It seemed difficult to admit, says M. Brébant in the Rappel, that another façade than that of a chalet could represent, in the Avenue des Nations, the architecture of Switzerland, it is however what M. Jaëger, the architect charged by Switzerland, his country, wanted to indicate. The chalet is the dwelling of the mountains, but there are plains in Switzerland, and the house built by Mr. Jaëger is the dwelling of the plains; its façade is built in the style of the houses of the seventeenth century, of which there are still many specimens in the canton of Argovia.
The large entrance door, twelve metres wide, is surmounted by a vast terrace
The large entrance door, twelve metres wide, is surmounted by a vast terrace which is covered by a sort of azure dome studded with silver stars in the form of a vault, and bordered by a light gallery with finely turned wooden balusters.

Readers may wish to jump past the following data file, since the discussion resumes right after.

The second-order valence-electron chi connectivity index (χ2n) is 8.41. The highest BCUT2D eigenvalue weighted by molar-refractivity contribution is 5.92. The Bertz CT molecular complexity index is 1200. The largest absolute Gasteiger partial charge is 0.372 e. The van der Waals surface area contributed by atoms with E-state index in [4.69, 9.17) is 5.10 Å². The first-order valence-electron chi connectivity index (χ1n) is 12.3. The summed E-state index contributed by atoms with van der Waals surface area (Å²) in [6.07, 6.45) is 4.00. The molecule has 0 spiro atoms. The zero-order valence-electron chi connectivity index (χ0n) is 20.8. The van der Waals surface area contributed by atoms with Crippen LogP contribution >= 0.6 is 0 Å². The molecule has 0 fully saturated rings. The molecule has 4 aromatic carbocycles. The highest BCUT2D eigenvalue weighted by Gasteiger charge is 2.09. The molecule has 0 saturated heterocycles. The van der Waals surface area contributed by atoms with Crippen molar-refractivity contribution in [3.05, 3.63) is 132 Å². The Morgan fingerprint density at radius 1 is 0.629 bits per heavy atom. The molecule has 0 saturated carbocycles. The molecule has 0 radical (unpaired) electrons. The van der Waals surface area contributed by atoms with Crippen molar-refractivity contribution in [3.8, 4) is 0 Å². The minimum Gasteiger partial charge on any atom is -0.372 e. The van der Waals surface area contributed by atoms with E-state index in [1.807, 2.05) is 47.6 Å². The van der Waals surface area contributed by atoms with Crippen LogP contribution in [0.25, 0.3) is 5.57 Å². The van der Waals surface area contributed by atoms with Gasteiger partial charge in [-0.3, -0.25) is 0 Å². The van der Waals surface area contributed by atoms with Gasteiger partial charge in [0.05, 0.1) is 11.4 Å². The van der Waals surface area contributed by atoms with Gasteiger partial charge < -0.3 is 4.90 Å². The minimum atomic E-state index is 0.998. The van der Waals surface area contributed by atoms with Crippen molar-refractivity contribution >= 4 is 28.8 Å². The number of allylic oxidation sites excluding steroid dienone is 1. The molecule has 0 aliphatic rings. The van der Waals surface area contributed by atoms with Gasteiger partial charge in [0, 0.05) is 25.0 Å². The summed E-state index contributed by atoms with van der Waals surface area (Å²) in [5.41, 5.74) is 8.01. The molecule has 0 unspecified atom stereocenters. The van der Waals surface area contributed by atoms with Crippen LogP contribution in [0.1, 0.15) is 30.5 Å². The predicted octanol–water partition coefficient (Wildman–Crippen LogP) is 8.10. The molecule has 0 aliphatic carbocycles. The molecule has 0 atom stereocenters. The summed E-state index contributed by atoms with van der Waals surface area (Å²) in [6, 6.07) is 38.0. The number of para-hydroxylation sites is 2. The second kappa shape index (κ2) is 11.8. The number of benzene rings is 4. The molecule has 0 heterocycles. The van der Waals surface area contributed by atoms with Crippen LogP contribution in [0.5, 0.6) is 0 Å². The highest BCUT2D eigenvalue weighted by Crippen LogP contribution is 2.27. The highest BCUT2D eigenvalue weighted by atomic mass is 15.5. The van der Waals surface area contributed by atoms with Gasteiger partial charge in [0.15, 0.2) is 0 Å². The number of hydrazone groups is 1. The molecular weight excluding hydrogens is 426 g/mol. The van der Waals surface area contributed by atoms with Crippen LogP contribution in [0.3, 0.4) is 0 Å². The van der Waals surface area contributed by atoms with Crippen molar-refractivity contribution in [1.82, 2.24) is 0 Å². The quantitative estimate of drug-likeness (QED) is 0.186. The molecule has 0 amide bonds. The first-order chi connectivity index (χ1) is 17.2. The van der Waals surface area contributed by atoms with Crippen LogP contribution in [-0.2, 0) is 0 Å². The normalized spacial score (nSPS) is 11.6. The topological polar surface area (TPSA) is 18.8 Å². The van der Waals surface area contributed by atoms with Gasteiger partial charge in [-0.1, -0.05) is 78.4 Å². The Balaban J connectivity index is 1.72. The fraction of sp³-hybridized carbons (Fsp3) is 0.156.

In the middle of the terrace stands a clock flanked by two mannequins, known as Jacquemarts, covered in Burgundian armour, originating from the battle of Morat and on loan from the Zurich museum. Above the vault stands a bell tower at the bottom of which is inscribed the Swiss motto: One for all, all for one. This vault is supported by two enormous pillars on which are painted the arms of Switzerland, a crimson coat of arms with a silver cross, supported by two lions; below this coat of arms, one reads: Swiss Confederation, in French on the left side, in German on the right side
To the right of the large entrance door is a large bay closed by coloured glass, while to the left there are two bays separated by a small door; above the three bays are painted the arms of the twenty-two cantons of Switzerland, while the small door is surmounted by this motto of Jean de Muller: The politics of a free people means nothing if it is not inspired by patriotic devotion.
©Les Merveilles de l'Exposition de 1878